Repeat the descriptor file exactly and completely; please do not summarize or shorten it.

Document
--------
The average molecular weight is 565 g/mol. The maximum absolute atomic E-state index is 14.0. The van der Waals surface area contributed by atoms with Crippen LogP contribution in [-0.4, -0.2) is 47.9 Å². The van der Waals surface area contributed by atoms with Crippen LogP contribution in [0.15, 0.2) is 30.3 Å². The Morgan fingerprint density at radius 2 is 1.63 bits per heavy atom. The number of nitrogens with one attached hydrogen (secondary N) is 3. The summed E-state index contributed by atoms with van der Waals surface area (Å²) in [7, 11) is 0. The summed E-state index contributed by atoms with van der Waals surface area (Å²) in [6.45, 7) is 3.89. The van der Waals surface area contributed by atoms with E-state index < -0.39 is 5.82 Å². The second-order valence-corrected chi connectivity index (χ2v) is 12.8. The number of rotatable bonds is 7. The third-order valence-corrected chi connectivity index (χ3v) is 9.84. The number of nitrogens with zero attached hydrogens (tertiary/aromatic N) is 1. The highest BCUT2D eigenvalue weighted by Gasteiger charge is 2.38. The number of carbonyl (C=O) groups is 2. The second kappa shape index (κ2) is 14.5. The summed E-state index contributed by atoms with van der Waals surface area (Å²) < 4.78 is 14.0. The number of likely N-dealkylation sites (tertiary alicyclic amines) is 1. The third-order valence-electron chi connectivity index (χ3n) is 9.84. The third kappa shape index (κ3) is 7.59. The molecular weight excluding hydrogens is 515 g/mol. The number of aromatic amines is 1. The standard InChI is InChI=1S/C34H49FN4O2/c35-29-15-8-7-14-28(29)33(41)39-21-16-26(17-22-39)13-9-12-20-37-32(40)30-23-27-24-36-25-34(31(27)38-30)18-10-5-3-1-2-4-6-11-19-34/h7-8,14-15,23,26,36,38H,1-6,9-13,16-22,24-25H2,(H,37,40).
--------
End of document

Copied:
The average molecular weight is 565 g/mol. The maximum absolute atomic E-state index is 14.0. The van der Waals surface area contributed by atoms with Crippen LogP contribution in [-0.4, -0.2) is 47.9 Å². The van der Waals surface area contributed by atoms with Crippen LogP contribution in [0.15, 0.2) is 30.3 Å². The Morgan fingerprint density at radius 2 is 1.63 bits per heavy atom. The number of nitrogens with one attached hydrogen (secondary N) is 3. The summed E-state index contributed by atoms with van der Waals surface area (Å²) in [7, 11) is 0. The summed E-state index contributed by atoms with van der Waals surface area (Å²) in [6.45, 7) is 3.89. The van der Waals surface area contributed by atoms with E-state index < -0.39 is 5.82 Å². The second-order valence-corrected chi connectivity index (χ2v) is 12.8. The number of rotatable bonds is 7. The third-order valence-corrected chi connectivity index (χ3v) is 9.84. The number of nitrogens with zero attached hydrogens (tertiary/aromatic N) is 1. The highest BCUT2D eigenvalue weighted by Gasteiger charge is 2.38. The number of carbonyl (C=O) groups is 2. The second kappa shape index (κ2) is 14.5. The summed E-state index contributed by atoms with van der Waals surface area (Å²) < 4.78 is 14.0. The number of likely N-dealkylation sites (tertiary alicyclic amines) is 1. The third-order valence-electron chi connectivity index (χ3n) is 9.84. The third kappa shape index (κ3) is 7.59. The molecular weight excluding hydrogens is 515 g/mol. The number of aromatic amines is 1. The standard InChI is InChI=1S/C34H49FN4O2/c35-29-15-8-7-14-28(29)33(41)39-21-16-26(17-22-39)13-9-12-20-37-32(40)30-23-27-24-36-25-34(31(27)38-30)18-10-5-3-1-2-4-6-11-19-34/h7-8,14-15,23,26,36,38H,1-6,9-13,16-22,24-25H2,(H,37,40).